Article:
Economics is known as ‘the dismal science’, and certainly there have been — and indeed are — economists whose day seems to have been wasted if they have left their readers with a smile on their face. Happily such puckered-brow, down-turned-lips fellows are rarely admitted through the doors of The Spectator. For more than half

Laidlaw by William McIlvanney – review

Laidlaw was first published in 1977, 36 years back from now, 38 on from The Big Sleep. Like Chandler’s classic it has survived the passage of time. William McIlvanney did for Glasgow what Chandler had done for Los Angeles, giving the city its fictional identity. Hemingway used to say that all American literature came out

About to cop it?

Rebus is back, in a novel long, meaty and persuasive enough to make up for the years of absence. Actually, he is only part-way back — on a civilian attachment to the Edinburgh & Lothian Police, and working on cold cases. However, the retiring age has been raised, and he has applied for re-instatement. He

Life and letters | 28 July 2012

With few exceptions, literary journalists moulder in the grave and are soon forgotten. They may get some sort of posthumous life if they are made the subject of other books. John Gross rescued a few from oblivion in The Rise and Fall of the Man of Letters. Otherwise it is usually only those who were

Give me excess of it

There is a joke about a retired colonel whose aberrant behaviour had him referred to a psychoanalyst. He emerged from the session fuming. ‘Damn fool says I’m in love with my umbrella. Bloody nonsense.’ Long pause, then: ‘I’m fond of it of course.’ Quite so, and likewise while people may not actually fall in love

Storm in a wastepaper basket

‘It’s the revenge of Dreyfus,’ came the cry from the dock. The speaker was the veteran right-wing ideologue, Charles Maurras, found guilty of treason in 1945 for his support of the collaborationist Vichy regime. It wasn’t of course that, and yet there is a sense in which Maurras spoke the truth. The Dreyfus case had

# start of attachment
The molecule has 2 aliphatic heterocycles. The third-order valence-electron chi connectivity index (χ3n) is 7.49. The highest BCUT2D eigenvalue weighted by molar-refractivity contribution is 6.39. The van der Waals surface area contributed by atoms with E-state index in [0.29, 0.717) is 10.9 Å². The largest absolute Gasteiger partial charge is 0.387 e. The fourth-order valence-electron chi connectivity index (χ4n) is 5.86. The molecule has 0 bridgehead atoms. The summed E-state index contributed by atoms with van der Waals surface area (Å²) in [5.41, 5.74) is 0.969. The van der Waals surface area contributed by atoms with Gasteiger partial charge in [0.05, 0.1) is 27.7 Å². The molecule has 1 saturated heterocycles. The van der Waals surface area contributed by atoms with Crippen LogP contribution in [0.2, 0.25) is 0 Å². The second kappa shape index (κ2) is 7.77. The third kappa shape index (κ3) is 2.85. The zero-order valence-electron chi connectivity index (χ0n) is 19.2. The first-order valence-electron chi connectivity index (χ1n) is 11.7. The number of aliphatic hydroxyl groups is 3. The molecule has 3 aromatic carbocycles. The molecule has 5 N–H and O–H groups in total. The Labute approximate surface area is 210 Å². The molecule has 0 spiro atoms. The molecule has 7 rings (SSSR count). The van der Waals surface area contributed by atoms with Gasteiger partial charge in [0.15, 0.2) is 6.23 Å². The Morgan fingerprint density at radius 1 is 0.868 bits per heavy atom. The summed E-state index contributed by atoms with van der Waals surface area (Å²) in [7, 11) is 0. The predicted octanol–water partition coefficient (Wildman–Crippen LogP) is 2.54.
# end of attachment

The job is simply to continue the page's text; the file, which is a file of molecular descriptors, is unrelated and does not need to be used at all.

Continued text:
Life & Letters: The Creative Writing controversy

It came as a bit of a shock to learn from Philip Hensher’s review of Body of Work: 40 Years of Creative Writing at UEA (31 December) that there are now nearly 100 institutions of higher education in Britain offering a degree in Creative Writing. I suppose for many it’s a merry-go-round. You get the

Allan Massie’s books of the year

Graham Swift is probably still best known for Waterland, published almost 30 years ago. I rather think he is now out of fashion. Certainly Wish You Were Here received less attention that it deserved. Swift has the admirable ability to write literary novels about characters who would never read such books. He presents us with

Life & Letters: Shakespeare’s women

Gordon Bottomley, Georgian poet with an unpoetic name, wrote a play called King Lear’s Wife with which he hoped to inspire a poetic revival in the theatre. It might be interesting to see it revived — though most 19th- and 20th-century verse-dramas proved forgettable. Nevertheless, he surely happened on an interesting subject, though one which

The fascist vote

At the age of 72, I begin to wonder, for the first time in my life, if there might be a future for a fascist party in Britain. The thought has been provoked by the riots, or rather the response of many to them. The riots themselves were horrible, an outburst of callous criminality, doubtless